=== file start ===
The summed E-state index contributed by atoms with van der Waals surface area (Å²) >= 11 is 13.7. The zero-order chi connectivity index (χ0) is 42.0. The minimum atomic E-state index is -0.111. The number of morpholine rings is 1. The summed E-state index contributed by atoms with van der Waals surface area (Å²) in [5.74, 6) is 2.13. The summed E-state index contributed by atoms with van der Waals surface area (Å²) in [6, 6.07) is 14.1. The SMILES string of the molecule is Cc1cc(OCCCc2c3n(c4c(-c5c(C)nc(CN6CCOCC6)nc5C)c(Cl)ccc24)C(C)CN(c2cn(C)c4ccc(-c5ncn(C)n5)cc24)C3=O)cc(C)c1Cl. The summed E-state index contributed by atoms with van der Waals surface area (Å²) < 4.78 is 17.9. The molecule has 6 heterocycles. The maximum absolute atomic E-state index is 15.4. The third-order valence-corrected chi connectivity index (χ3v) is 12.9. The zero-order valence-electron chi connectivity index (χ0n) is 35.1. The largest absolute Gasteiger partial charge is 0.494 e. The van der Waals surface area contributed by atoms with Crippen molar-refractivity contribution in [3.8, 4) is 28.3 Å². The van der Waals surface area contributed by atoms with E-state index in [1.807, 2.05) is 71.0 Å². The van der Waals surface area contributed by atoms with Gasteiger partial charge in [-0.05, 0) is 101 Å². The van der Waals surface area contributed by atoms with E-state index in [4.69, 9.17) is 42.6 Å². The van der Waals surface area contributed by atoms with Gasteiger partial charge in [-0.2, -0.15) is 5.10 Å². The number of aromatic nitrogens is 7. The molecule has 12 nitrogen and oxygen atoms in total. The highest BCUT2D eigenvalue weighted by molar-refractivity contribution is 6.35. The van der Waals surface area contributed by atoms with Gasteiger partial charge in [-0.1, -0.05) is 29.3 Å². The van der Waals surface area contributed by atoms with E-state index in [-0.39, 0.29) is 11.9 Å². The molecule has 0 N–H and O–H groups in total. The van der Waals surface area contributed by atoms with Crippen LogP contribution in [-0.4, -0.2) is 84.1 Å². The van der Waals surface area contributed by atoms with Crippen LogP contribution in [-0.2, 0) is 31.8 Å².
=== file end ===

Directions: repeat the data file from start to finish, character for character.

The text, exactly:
The summed E-state index contributed by atoms with van der Waals surface area (Å²) >= 11 is 13.7. The zero-order chi connectivity index (χ0) is 42.0. The minimum atomic E-state index is -0.111. The number of morpholine rings is 1. The summed E-state index contributed by atoms with van der Waals surface area (Å²) in [5.74, 6) is 2.13. The summed E-state index contributed by atoms with van der Waals surface area (Å²) in [6, 6.07) is 14.1. The SMILES string of the molecule is Cc1cc(OCCCc2c3n(c4c(-c5c(C)nc(CN6CCOCC6)nc5C)c(Cl)ccc24)C(C)CN(c2cn(C)c4ccc(-c5ncn(C)n5)cc24)C3=O)cc(C)c1Cl. The summed E-state index contributed by atoms with van der Waals surface area (Å²) < 4.78 is 17.9. The molecule has 6 heterocycles. The maximum absolute atomic E-state index is 15.4. The third-order valence-corrected chi connectivity index (χ3v) is 12.9. The zero-order valence-electron chi connectivity index (χ0n) is 35.1. The largest absolute Gasteiger partial charge is 0.494 e. The van der Waals surface area contributed by atoms with Crippen molar-refractivity contribution in [3.8, 4) is 28.3 Å². The van der Waals surface area contributed by atoms with E-state index in [1.807, 2.05) is 71.0 Å². The van der Waals surface area contributed by atoms with Gasteiger partial charge in [-0.05, 0) is 101 Å². The van der Waals surface area contributed by atoms with E-state index in [4.69, 9.17) is 42.6 Å². The van der Waals surface area contributed by atoms with Gasteiger partial charge in [-0.2, -0.15) is 5.10 Å². The number of aromatic nitrogens is 7. The molecule has 12 nitrogen and oxygen atoms in total. The highest BCUT2D eigenvalue weighted by molar-refractivity contribution is 6.35. The van der Waals surface area contributed by atoms with Gasteiger partial charge in [-0.1, -0.05) is 29.3 Å². The van der Waals surface area contributed by atoms with E-state index in [-0.39, 0.29) is 11.9 Å². The molecule has 0 N–H and O–H groups in total. The van der Waals surface area contributed by atoms with Crippen LogP contribution in [-0.4, -0.2) is 84.1 Å². The van der Waals surface area contributed by atoms with Crippen LogP contribution in [-0.2, 0) is 31.8 Å².